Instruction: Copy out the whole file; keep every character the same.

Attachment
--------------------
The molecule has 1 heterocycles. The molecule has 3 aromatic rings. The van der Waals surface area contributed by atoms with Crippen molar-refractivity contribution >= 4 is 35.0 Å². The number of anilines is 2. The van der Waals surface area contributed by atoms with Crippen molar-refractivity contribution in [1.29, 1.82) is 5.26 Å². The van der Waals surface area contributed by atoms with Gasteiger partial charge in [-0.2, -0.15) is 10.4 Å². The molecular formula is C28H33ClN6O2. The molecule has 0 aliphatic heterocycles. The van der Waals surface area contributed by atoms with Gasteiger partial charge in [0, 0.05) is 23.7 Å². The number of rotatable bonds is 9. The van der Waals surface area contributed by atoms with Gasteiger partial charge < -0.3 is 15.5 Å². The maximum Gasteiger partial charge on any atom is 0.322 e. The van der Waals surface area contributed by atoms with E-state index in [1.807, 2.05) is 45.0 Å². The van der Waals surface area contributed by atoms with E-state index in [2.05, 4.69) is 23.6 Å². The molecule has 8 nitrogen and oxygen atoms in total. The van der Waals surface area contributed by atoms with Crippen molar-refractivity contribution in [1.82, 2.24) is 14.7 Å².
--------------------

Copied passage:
The molecule has 1 heterocycles. The molecule has 3 aromatic rings. The van der Waals surface area contributed by atoms with Crippen molar-refractivity contribution >= 4 is 35.0 Å². The number of anilines is 2. The van der Waals surface area contributed by atoms with Crippen molar-refractivity contribution in [1.29, 1.82) is 5.26 Å². The van der Waals surface area contributed by atoms with Gasteiger partial charge in [-0.2, -0.15) is 10.4 Å². The molecular formula is C28H33ClN6O2. The molecule has 0 aliphatic heterocycles. The van der Waals surface area contributed by atoms with Gasteiger partial charge in [0, 0.05) is 23.7 Å². The number of rotatable bonds is 9. The van der Waals surface area contributed by atoms with Gasteiger partial charge < -0.3 is 15.5 Å². The maximum Gasteiger partial charge on any atom is 0.322 e. The van der Waals surface area contributed by atoms with E-state index in [1.807, 2.05) is 45.0 Å². The van der Waals surface area contributed by atoms with E-state index in [2.05, 4.69) is 23.6 Å². The molecule has 8 nitrogen and oxygen atoms in total. The van der Waals surface area contributed by atoms with Crippen molar-refractivity contribution in [1.82, 2.24) is 14.7 Å².